• Gather Images from Flickr.com (10 min.)
  • Publish Slide show (10 min.)
    • Use VoiceThread.com to host presentation and record audio, if you cannot present ‘live’
    • Examine Scott’s VoiceThread resources from 10 years ago – kinda funny!

How? – The Presentation Stage (Stand and Deliver Part)

The “Do My Slides Suck” Test from Kathy Sierra

  1. Do your slides contain mostly bullet points?
  2. Do you have more than 12-15 words on a slide?
  3. Do your slides add little or no new info beyond what you can say in words?
  4. Are your slides, in fact, not memorable?
  5. Are your slides emotionally empty?
  6. Do your slides fail to encourage a deeper connection to or understanding of the topic?
  7. Do your slides distort the data? (That’s a whooooole different thing I’m not addressing now)
  8. Do your slides encourage cognitive weakness? (refer to Tufte)

Scott Le Duc’s Student Presentation Projects and Resources

Scott’s STUDENT INTRODUCTION PRESENTATION Project

CC image Transcendental Awesumitude by dospaz at Flickr.com

Scott’s PRESENTATION SLAM Teams Resources

CC Presentation Slam Form by Scott Le Duc

Team Practice, Preparation, and Presentation Feedback Forms

CC Team Practice, Preparation, and Presentation Feedback Forms by Scott Le Duc

Use Kahoot.it After The Presentation

  • Want to know what students retained from your presentation?
  • Use Kahoot.it to quiz them on the content
    • This is great formative assessment and will inform your decisions on future content and process
  • Have students make a Kahoot for thier own presentations!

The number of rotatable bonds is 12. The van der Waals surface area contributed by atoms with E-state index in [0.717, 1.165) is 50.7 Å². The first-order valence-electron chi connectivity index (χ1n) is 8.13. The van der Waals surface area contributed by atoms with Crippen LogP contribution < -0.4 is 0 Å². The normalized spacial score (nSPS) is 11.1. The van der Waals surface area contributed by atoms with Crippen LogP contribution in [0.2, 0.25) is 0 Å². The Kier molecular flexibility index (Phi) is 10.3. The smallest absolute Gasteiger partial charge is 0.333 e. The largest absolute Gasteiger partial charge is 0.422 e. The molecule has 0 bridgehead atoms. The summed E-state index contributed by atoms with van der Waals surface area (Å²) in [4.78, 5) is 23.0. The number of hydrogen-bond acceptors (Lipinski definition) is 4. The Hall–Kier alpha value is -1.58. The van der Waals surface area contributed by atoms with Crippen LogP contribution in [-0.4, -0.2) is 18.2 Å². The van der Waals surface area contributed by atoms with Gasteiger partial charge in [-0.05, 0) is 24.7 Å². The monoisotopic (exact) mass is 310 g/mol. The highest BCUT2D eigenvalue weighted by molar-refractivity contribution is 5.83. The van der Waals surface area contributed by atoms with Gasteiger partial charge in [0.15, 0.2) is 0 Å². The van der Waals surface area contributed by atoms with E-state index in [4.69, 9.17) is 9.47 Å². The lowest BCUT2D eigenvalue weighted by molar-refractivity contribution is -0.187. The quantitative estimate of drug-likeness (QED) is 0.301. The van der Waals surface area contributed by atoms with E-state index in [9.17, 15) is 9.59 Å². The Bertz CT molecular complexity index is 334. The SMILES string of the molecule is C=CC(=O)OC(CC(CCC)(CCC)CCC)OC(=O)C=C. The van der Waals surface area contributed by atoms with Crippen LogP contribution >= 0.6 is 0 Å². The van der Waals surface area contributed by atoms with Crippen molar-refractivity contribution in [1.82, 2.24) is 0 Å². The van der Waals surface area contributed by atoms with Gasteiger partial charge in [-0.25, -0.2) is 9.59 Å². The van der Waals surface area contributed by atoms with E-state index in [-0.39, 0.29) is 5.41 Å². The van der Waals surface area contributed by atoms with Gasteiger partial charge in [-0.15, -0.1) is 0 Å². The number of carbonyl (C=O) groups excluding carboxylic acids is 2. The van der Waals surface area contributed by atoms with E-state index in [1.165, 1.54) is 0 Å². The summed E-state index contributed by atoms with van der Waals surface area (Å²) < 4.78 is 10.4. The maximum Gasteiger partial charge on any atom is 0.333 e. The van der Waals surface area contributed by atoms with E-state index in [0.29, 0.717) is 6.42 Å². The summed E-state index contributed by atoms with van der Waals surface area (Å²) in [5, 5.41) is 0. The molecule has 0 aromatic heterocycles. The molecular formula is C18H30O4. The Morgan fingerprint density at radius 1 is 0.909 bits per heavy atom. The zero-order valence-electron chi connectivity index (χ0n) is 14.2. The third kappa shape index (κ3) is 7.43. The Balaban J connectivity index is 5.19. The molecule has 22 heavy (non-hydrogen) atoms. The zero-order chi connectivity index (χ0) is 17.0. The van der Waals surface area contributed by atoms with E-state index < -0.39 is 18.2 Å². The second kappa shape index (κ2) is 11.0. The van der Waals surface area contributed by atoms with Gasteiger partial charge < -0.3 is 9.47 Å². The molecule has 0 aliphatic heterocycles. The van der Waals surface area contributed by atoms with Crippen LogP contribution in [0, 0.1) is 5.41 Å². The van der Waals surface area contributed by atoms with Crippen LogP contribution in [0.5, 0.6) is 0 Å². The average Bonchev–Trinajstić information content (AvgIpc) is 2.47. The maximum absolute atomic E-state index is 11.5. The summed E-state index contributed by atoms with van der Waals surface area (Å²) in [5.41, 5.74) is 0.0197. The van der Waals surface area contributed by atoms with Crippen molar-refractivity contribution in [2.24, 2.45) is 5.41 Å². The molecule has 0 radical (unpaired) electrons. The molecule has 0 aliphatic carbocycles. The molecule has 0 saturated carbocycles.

The Tools

Ouch You’re Hurting My Brain

Let’s look at our audience. A good presenter should know their audience. Last time I noticed, I was presenting to humans. John Sweller’s Cognitive Load Theory details the limitations of the human mind to hold discrete pieces of information in short-term memory. Explore more of John Sweller’s take on PowerPoint and it’s limitations in the PresentationZen.com post, Is it finally time to ditch PowerPoint? It is a must read. Supposedly, phone numbers are only 7 digits long because the mind can only hold seven pieces of information in short term memory, plus or minus two numbers depending on other variables according to George A. Miller . There are strategies like “Chunking“, an idea that we can more efficiently use short-term memory, but in general we are limited by what we can absorb in a short period of time. Something to consider when presenting to homo sapiens.

Limitation By Design

I know when I started working with PowerPoint I was excited to build beautiful templates and have all kinds of cool effects happen during slide transitions. Getting the ornate 3D charts and graphs to represent my data seemed like the thing to do. I spent a lot of time trying to figure out this wizardry just to find out that it actually distracts from my presentation’s message. The templates are worse for your presentation than starting with a simple plain layout.

Stand and Deliver

Forgive me, I have sinned. I used to “talk to my slides” during presentation. Reading them word for word is the ultimate way to kill your audience’s interest in your topic. How we interact with the information on the screen can either add or detract from the colors, fonts and images in the slides. Kathy Sierra details great advice and cites resources to improve presentations in her blog entry; Stop your presentation before it kills again! Something else to consider, we are emotional creatures. Use this in your presentation. Seth Godin comments in his post, Really Bad PowerPoint supports this; no emotion, no connection.

Learn From The Best

Some of the best presenters are Lawrence Lessig, Guy Kawasaki, Seth Godin, and Dick Hardt. Examine their approaches.

Example Presentations

Post-session Survey

Published by scottleduc

I am the Educational Ninja!